Predictions that climate change will drive trees and plants uphill, potentially slashing their range to perilous levels, may be wrong, suggests a new study that found vegetation in California actually crept downhill during the 20th century.
The research, published in the Jan. 21 issue of the journal Science, challenges widely held assumptions about the effect of rising temperatures on shrubs and trees that play a critical role in mountain environments.
Various studies in recent years have predicted that to survive global warming, mountain plant communities will march to higher elevations in search of cooler temperatures — and, if they are unable to do so quickly enough, could perish.
But comparing data from the early and late 20th century, authors of the Science paper found that despite warming, many plant species in California mountain ranges are growing at lower elevations than they did 80 years ago. The scientists attributed the shift to a wetter climate in Central and Northern California, which offset the effect of higher temperatures.
The lesson, said coauthor John Abatzoglou, a University of Idaho assistant geography professor, is that “we’d be remiss if we just focus on temperature,” in forecasting the influence of climate change on plant life. “This might mean species extinction rates may not be as dire as predicted.”
Climate warming models have consistently indicated that California will get hotter. But modeling has been less certain about the effect on total precipitation. Some models suggest the state will grow wetter — if less snowy. Some suggest it will grow drier.
The researchers were careful to say that the rise in precipitation in much of California over the last century could be a function of natural variability and have no link to the effects of greenhouse gases accumulating in the atmosphere.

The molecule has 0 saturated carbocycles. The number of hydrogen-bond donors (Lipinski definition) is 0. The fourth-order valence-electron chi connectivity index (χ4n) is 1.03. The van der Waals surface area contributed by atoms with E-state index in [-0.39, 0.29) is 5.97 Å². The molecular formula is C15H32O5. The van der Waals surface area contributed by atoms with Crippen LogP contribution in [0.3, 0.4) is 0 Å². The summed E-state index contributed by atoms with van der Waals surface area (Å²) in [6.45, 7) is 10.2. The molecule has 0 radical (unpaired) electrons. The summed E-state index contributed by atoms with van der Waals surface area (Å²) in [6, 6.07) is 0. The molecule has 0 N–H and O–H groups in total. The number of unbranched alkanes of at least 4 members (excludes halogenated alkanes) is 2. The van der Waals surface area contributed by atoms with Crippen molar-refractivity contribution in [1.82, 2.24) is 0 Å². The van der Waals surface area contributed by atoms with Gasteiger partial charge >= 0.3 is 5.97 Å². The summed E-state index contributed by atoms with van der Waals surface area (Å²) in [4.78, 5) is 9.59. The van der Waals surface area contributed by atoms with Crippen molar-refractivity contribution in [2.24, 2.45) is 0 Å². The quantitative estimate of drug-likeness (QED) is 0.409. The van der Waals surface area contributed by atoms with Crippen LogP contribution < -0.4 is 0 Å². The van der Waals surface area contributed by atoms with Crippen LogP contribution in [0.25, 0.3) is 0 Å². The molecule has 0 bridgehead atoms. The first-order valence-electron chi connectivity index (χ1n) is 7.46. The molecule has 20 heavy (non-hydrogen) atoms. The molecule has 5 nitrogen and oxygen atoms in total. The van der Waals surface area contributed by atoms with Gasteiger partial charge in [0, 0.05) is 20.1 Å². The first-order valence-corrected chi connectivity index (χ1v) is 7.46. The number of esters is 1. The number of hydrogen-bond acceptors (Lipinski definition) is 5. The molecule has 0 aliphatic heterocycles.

For whatever reason, Abatzoglou said the Sierra was 5% to 10% wetter in the final half of the 1900s than in the first half, allowing tree and shrub species to take hold at lower elevations.
Comparing historic vegetation data from 1905 to 1935 to information gathered from 1975 to 2005 by researchers and federal agencies, the study found that about five dozen species had on the whole migrated downhill an average of about 264 feet.
Researchers relied in part on a treasure trove of botanical information collected in the 1920s and ‘30s as part of a broad-ranging survey of California wild lands directed by U.S. Forest Service silviculturist Albert Wieslander. Partly funded by New Deal programs, it includes records from about 14,000 plots, hand-drawn maps and several thousand photographs that document timber stand conditions.
“These data sets provide us with an unprecedented view” of the large-scale changes in plant distribution that have occurred over the last 75 years in California, said coauthor Solomon Dobrowski, an assistant forest management professor at the University of Montana.
Those shifts, he said, were driven by changes in water availability rather than in average annual temperature, which rose about 1 degree across the state during that period.
Implications of the findings extend beyond California. Globally, “many locations north of the 45-degree latitude have experienced increased precipitation over the last century,” Dobrowski said. “And global climate models generally predict these locations [will] become wetter over the next century.”
If it turns out that California does grow drier with global warming, “We would expect things to turn a corner and start moving uphill,” he said.
Even if they don’t, the effect of climate change on mountain environments could be complex. Insects are more sensitive to temperature and are likely to move uphill, Dobrowski said. And if the plants they eat and pollinate are shifting downhill, that could be an issue.
“We can’t oversimplify the problem in terms of biological communities,” he said.
Connie Millar, a U.S. Forest Service research ecologist who is studying climate change’s effects on alpine ecosystems, said the Science paper demonstrated that global modeling results can’t just be uniformly applied. “There are surprises at regional and local scales,” she said, adding that land managers needed to take that into account in planning how to deal with climate change.
For instance, if valued plant communities are moving out of public lands at higher elevations into private property downhill, they will be more vulnerable to development and more in need of open space corridors connecting them to protected areas.
Millar’s research in the Eastern Sierra and the Great Basin has also found that tree lines are moving down rather than up, although for slightly different reasons. They are shifting down slope into drainages that are cooler, and coincidentally, moister.